The hip joint is a ‘ball and socket’ joint. Hip dysplasia is a disease of the hip joint which causes the joint to develop in an abnormal way, resulting in a shallow socket that the ball does not fit properly into. The shallow, loose joint is then prone to subluxate (partially dislocate). Eventually this condition leads to significant discomfort and lameness and progresses to what is often quite severe osteoarthritis. Risk breeds include Labradors, Golden Retrievers, German Shepherds, Rottweilers, Great Danes, Bernese Mountain Dogs, Saint Bernards, Newfoundlands, Neapolitan Mastiffs, British and French Bulldogs, Basset Hounds, pugs and King Charles Cavalier Spaniels. – Yes, even some small breeds!
The cause of hip dysplasia is multifactorial – mainly genetic, partly dietary, partly growth related and partly unknown. Purchasing a pup bred from parents that have good hip scores (this is determined by X-ray screening) may help to reduce the chance of getting this problem, but is in no way a guarantee. People are often disappointed when purchasing a pup from parents who have great hip scores, only to find out later their pup has severe hip dysplasia.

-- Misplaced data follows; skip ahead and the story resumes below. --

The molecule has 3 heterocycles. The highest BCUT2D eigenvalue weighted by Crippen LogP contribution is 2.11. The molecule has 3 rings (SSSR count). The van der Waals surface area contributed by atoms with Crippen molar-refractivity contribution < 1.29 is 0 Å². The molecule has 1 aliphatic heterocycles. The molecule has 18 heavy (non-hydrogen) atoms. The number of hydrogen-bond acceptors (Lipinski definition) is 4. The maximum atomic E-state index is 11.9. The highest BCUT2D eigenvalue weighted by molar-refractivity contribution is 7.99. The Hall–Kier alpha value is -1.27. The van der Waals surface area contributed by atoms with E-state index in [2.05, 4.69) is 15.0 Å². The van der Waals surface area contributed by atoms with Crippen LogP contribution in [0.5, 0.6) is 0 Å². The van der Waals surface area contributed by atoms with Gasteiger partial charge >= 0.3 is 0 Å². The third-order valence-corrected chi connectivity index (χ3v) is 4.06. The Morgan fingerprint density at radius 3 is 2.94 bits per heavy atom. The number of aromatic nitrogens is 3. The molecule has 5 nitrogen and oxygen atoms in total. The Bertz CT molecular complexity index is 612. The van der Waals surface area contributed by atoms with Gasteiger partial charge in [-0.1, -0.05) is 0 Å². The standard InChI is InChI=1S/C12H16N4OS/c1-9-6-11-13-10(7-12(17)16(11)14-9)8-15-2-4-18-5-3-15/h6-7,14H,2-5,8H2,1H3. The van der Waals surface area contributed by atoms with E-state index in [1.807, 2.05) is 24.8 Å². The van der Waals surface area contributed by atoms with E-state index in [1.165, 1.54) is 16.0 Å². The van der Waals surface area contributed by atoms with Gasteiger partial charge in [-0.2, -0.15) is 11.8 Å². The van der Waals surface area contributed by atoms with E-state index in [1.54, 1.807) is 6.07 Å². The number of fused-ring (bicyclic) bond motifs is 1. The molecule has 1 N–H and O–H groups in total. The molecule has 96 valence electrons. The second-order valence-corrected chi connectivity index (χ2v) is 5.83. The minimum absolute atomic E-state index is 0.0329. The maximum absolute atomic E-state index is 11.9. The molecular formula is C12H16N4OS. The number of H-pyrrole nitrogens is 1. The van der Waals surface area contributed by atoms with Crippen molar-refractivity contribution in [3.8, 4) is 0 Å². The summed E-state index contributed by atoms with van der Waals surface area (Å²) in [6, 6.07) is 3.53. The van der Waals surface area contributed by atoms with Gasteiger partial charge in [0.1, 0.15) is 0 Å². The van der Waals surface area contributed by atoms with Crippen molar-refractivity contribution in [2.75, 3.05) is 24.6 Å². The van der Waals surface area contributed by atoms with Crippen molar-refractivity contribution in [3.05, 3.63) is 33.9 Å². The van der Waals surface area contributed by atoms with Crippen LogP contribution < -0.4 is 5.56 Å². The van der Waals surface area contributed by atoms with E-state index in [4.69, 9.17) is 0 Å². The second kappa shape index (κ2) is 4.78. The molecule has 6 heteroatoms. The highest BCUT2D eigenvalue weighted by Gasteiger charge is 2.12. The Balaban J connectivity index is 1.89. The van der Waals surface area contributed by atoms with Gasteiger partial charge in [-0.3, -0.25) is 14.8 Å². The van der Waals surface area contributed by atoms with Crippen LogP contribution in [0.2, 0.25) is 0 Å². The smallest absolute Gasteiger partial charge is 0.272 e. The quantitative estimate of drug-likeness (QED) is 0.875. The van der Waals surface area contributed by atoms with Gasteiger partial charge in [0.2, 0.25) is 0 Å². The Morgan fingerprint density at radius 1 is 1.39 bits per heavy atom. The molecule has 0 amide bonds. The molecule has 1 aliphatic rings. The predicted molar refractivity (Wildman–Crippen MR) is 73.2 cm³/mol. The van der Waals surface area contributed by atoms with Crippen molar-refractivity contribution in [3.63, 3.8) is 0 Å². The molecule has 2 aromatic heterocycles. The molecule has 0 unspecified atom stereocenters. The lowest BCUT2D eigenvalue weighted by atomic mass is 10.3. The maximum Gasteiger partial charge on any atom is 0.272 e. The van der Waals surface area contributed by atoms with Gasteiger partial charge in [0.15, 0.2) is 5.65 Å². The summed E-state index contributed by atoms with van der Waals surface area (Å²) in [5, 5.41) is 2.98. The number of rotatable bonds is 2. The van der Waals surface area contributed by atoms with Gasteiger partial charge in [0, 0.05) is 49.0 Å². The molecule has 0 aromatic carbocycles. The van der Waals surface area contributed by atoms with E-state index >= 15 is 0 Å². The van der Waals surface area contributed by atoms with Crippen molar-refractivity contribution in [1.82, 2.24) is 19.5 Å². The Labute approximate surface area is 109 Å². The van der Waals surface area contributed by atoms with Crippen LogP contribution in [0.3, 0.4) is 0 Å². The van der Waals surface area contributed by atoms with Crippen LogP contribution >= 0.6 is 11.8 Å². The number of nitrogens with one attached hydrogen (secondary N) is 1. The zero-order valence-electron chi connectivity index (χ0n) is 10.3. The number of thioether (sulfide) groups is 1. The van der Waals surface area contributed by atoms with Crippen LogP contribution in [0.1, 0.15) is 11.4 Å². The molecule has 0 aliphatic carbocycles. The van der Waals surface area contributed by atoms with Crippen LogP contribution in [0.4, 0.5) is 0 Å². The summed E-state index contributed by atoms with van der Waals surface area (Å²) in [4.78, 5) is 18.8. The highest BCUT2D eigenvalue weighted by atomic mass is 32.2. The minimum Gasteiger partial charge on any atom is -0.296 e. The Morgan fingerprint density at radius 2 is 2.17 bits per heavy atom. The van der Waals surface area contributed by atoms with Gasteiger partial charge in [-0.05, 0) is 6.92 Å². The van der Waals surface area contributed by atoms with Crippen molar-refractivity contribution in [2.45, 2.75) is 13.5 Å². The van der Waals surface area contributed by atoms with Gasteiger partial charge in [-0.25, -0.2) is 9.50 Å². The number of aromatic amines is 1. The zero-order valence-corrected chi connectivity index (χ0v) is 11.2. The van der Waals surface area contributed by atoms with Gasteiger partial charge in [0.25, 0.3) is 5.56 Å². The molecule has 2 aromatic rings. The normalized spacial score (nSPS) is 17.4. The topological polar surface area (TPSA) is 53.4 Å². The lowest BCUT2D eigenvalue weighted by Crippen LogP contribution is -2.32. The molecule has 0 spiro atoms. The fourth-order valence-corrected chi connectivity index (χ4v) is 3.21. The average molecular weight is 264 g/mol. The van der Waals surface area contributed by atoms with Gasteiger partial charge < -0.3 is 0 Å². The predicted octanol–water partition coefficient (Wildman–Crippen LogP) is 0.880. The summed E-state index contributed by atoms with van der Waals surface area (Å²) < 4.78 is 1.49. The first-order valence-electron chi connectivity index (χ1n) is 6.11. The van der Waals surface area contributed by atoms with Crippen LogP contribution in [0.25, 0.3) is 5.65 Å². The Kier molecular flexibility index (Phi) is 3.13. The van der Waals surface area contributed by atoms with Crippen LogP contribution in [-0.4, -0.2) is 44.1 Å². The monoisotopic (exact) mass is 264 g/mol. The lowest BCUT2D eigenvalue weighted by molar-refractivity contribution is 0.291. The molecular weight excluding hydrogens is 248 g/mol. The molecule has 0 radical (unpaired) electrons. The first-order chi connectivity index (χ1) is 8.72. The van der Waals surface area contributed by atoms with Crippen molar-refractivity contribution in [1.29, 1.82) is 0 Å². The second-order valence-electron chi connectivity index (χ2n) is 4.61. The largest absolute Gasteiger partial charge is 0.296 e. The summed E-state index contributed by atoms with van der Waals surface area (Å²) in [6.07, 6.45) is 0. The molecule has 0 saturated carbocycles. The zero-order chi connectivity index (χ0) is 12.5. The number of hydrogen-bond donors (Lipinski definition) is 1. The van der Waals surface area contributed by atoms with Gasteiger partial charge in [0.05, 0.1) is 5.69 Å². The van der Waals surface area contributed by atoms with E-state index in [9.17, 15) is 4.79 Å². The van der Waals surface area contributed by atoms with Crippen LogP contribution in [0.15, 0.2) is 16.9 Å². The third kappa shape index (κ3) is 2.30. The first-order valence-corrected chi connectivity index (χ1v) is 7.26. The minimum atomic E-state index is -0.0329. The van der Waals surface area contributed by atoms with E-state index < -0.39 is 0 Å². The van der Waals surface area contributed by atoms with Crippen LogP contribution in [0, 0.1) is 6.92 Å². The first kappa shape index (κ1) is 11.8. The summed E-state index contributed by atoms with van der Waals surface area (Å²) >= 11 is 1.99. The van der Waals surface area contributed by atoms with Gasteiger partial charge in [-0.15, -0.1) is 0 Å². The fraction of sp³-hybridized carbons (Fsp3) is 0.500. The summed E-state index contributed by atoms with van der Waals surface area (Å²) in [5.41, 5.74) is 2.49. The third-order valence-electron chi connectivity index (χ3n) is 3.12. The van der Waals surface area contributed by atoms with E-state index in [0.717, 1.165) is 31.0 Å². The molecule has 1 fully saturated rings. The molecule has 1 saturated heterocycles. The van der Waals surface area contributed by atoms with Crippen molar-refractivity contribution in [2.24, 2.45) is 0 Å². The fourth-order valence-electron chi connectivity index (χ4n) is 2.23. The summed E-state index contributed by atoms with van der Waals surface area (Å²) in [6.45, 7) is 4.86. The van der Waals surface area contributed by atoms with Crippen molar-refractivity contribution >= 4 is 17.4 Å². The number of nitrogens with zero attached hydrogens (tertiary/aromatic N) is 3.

Hip dysplasia may be suspected (or in very severe cases diagnosed) by palpation for joint laxity (looseness), but requires X-rays of the hip joints under deep sedation or general anaesthesia to definitively determine if hip dysplasia exists. There are many options for treatment of hip dysplasia and these depend on the age of the dog at diagnosis, the severity, and whether or not osteoarthritis is present. ALL dogs diagnosed with hip dysplasia should be desexed due to the hereditary component of this disease.
If you have recently welcomed a puppy into your family, please feel free to contact us to discuss their hips. Early assessment is very important and this is ideally performed between 14-16 weeks of age. Refer to our information on Juvenile Pubic Symphysiodesis (JPS) for more details. For older dogs there are many other medical and surgical options which we can also discuss with you, for advanced cases total hip replacement may be recommended.